Renal biopsy for neoplasm

Previously the major concern for needle biopsy was seeding and spreading of the tumor.

Only 2 cases since 1991 have been reported in the literature, indicating that the procedure is safe and underutilized.

Tumor seeding incidence less than 0.01% with renal biospy.

The likelihood of tumor spread via biopsy is no more than with other malignancies where such management is standard.

With transitional cancer there is a potentially higher risk of tumor spread and biopsy should not be performed for infiltrative central renal masses when transitinal carcinoma is expected.

Biopsy of small renal lesions allows for increased application of nephron sparing approaches.

Only 6% of patients have renal biopsies for small renal masses.

About 94% of patients with small renal cortical masses should have renal biopsy.

Renal biospy will yield diagnostic material in 80% of cases, and 20% of patients will require a second biopsy.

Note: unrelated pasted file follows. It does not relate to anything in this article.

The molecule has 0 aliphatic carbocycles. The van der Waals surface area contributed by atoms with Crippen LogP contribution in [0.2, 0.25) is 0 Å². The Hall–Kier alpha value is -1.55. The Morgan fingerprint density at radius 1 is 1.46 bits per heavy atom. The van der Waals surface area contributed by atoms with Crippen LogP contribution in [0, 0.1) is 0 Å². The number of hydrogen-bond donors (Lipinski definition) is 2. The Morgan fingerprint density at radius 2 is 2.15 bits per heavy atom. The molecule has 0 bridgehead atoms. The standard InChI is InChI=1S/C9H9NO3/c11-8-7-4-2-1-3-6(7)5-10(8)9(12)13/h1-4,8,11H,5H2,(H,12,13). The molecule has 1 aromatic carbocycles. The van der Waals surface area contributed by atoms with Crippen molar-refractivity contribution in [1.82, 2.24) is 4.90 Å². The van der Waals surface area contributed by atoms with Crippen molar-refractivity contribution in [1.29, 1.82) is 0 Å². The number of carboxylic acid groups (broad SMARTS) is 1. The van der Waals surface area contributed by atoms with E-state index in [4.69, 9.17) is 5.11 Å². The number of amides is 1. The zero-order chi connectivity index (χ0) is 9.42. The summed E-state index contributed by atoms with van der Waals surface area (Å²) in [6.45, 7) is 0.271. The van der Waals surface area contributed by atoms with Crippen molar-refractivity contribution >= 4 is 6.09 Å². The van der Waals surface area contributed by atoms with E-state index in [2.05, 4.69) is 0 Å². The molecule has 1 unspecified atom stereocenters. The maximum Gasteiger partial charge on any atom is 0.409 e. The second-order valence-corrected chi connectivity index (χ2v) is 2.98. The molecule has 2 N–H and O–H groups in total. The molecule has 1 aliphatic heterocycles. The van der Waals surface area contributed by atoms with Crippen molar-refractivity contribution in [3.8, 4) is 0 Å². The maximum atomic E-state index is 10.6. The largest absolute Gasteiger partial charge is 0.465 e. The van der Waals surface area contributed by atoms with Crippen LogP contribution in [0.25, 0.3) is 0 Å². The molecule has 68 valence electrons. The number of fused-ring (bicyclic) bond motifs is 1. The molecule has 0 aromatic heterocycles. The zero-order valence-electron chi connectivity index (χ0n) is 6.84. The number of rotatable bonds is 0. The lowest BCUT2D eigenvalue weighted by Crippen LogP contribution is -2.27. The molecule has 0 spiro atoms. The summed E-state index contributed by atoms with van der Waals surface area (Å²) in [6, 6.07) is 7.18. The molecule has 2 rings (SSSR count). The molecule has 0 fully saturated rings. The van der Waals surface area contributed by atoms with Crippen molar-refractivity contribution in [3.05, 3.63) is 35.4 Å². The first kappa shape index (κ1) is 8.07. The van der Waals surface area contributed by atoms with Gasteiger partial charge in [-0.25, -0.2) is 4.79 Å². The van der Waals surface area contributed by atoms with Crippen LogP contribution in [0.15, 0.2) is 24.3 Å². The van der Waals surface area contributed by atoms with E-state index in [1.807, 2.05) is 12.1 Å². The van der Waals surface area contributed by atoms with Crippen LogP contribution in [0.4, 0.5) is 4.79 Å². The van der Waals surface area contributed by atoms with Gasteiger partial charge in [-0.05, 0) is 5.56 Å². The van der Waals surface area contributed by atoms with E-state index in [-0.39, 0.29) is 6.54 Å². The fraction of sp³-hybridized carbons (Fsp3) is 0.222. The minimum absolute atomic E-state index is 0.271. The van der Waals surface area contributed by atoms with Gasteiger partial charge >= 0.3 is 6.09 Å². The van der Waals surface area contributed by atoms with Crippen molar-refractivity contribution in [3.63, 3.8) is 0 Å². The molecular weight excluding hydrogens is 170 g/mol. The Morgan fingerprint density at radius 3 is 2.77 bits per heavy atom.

Renal biopsy will increase as the need for evaluating the molecular biology of a lesion is increasing.

Biopsy should not be performed if results of the test would not impact decision making.

Recommendations off for acquiring biopsy material of 10 mm in length and performing two whole needle cores biopsies for tumor.

Significant complications are rare, and minor complications are less than 5% (Lane BR et al).

In recent studies 5% of biopsies have insufficient material for diagnosis.

Presently, there is a 90% success rate in diagnosing small renal cortical tumors with percutaneous renal biopsy.

Preoperative needle core biopsy of lesions less than 5 cm revealed 25% benign lesions, despite such lesions considered likely malignant by radiographic analysis (Shannon BA et al):this suggests a high proportion of benign lesions justifies preoperative histological diagnosis to decrease the rate of unnecessary kidney surgery.

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